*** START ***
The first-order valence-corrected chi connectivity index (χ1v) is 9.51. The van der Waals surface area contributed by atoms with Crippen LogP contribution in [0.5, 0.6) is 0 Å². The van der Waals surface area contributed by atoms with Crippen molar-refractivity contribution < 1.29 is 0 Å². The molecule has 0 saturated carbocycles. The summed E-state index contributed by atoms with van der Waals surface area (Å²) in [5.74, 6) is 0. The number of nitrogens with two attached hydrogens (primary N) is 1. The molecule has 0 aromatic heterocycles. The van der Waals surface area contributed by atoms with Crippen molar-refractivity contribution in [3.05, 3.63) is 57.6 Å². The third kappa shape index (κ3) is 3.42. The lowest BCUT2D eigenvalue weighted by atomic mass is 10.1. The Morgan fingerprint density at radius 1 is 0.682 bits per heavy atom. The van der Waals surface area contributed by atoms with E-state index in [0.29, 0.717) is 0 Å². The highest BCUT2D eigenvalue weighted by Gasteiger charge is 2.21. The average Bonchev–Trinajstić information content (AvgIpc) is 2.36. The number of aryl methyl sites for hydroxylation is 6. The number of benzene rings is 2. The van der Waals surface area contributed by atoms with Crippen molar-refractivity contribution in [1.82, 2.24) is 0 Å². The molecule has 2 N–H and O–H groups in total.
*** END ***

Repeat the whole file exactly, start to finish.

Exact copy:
The first-order valence-corrected chi connectivity index (χ1v) is 9.51. The van der Waals surface area contributed by atoms with Crippen LogP contribution in [0.5, 0.6) is 0 Å². The van der Waals surface area contributed by atoms with Crippen molar-refractivity contribution < 1.29 is 0 Å². The molecule has 0 saturated carbocycles. The summed E-state index contributed by atoms with van der Waals surface area (Å²) in [5.74, 6) is 0. The number of nitrogens with two attached hydrogens (primary N) is 1. The molecule has 0 aromatic heterocycles. The van der Waals surface area contributed by atoms with Crippen molar-refractivity contribution in [3.05, 3.63) is 57.6 Å². The third kappa shape index (κ3) is 3.42. The lowest BCUT2D eigenvalue weighted by atomic mass is 10.1. The Morgan fingerprint density at radius 1 is 0.682 bits per heavy atom. The van der Waals surface area contributed by atoms with E-state index in [0.29, 0.717) is 0 Å². The highest BCUT2D eigenvalue weighted by Gasteiger charge is 2.21. The average Bonchev–Trinajstić information content (AvgIpc) is 2.36. The number of aryl methyl sites for hydroxylation is 6. The number of benzene rings is 2. The van der Waals surface area contributed by atoms with Crippen molar-refractivity contribution in [1.82, 2.24) is 0 Å². The molecule has 2 N–H and O–H groups in total.